Locals collect clean water at Tasi Tolu beach in July, 2019. (Image/Antonio Goncalves)

DILI, 18 November 2019 (TATOLI) – A long dry season in Timor-Leste is sapping the water supplies of the capital, Dili, according to the Municipal Department of Water Supply and Sanitation (SAS).

The head of SAS, Francisco Xavier Pereira, said the city supplies of clean water were beginning to show major declines.

“Reductions were recorded at the Benamauk, Bemori, Maloa and one other clean water storage areas,” he said.

Aside from the lack of rain, Mr Pereira said the size of Dili’s 234,000 population continues to outstrip the available water supply.

Justiniano da Silva, country director for Water Aid in Timor-Leste, agrees

“I think this time is a long dry season… [and] It’s been bad for two or three years back, also,” he said.

But Mr Silva, whose NGO largely works in Timor’s rural areas, said government monitoring of water infrastructure could be improved.

“For the urban [population] like Dili, one [factor] is the dry season… But also, I think also a part of this is that government, as duty-bearers, has to have a proper plan as well,” he said.

The department has since released a schedule for consumers who need to get clean water supply each day, in a bid to slow consumption.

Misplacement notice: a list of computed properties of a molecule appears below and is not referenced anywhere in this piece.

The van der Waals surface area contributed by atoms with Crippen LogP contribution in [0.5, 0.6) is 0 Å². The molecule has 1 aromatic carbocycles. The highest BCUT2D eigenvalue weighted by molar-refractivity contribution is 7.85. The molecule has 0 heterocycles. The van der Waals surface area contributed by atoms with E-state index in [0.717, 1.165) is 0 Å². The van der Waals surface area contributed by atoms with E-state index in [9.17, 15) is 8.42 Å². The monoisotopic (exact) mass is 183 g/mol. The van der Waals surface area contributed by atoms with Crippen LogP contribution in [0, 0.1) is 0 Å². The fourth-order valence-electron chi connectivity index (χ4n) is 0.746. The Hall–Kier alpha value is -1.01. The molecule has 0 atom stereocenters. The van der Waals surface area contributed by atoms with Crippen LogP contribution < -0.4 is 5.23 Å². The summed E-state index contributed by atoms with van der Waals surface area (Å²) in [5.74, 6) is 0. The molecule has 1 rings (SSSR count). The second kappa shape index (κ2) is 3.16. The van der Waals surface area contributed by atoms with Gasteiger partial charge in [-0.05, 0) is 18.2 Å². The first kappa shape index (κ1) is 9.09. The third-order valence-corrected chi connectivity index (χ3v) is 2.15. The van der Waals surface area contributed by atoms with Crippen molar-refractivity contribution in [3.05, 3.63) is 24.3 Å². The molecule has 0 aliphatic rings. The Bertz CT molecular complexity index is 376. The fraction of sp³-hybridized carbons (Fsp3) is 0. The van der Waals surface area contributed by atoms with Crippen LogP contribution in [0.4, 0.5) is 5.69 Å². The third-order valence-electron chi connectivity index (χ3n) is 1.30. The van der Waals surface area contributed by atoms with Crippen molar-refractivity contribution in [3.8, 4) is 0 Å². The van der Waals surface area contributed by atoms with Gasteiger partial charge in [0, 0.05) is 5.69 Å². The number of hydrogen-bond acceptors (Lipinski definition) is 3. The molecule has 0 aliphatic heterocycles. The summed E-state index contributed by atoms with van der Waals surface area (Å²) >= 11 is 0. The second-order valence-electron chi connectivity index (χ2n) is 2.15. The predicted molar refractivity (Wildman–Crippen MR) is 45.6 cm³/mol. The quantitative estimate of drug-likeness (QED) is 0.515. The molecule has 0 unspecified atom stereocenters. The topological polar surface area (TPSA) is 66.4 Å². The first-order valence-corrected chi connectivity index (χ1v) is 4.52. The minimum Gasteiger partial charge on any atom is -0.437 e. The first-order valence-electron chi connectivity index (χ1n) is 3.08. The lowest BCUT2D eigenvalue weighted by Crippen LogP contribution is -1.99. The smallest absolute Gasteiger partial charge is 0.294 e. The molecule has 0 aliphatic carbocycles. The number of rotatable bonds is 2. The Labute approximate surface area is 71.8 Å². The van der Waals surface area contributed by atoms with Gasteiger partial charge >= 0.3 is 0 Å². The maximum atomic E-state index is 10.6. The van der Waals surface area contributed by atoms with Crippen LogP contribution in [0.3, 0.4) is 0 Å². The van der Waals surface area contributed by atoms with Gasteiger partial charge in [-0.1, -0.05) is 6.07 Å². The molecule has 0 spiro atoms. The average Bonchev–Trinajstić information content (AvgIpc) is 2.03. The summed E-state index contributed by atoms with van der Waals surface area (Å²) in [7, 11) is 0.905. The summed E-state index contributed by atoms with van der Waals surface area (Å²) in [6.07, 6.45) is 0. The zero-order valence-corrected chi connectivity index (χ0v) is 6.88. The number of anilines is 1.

And he urged everyone living near the water not to cut back all the trees to preserve water supplies.

Clean water by 2030

Despite the looming shortage, the latest estimate (Tetum) is that 91.5 per cent of residents in urban areas like Dili are able to access clean water. This isn’t the case in rural parts of Timor-Leste; just 68.6 per cent can.

Francisco Xavier Pereira said from next year, works will continue on improving pipes in the rural areas of Metinaro and Ataúro Island. But in some cases, progress was going backwards.

“In Tasi-Tolu (Dili), the companies are expanding the roads there, [same as] in Ataúro and Metinaro. But we should also have changed these pipes, because [when] the company tore up the road, they also damaged the water distribution pipes,” he said.

He said further funding would need to be set aside to fix the problems at Tasi-Tolu Beach.

Timor-Leste’s national Water and Sanitation department is aiming to have 100 per cent of the population connected to clean drinking water by 2030.

Editor’s note: TATOLI has asked the municipal government for a breakdown of the water levels. We await their response.

Originally published in Tetum as: Bee Moos iha Kapitál Dili Komesa Menus

Reporter: Osória Marques; additional reporting by Robert Baird

Editors: Francisco Simões; Robert Baird

Translation: Nelia Borges

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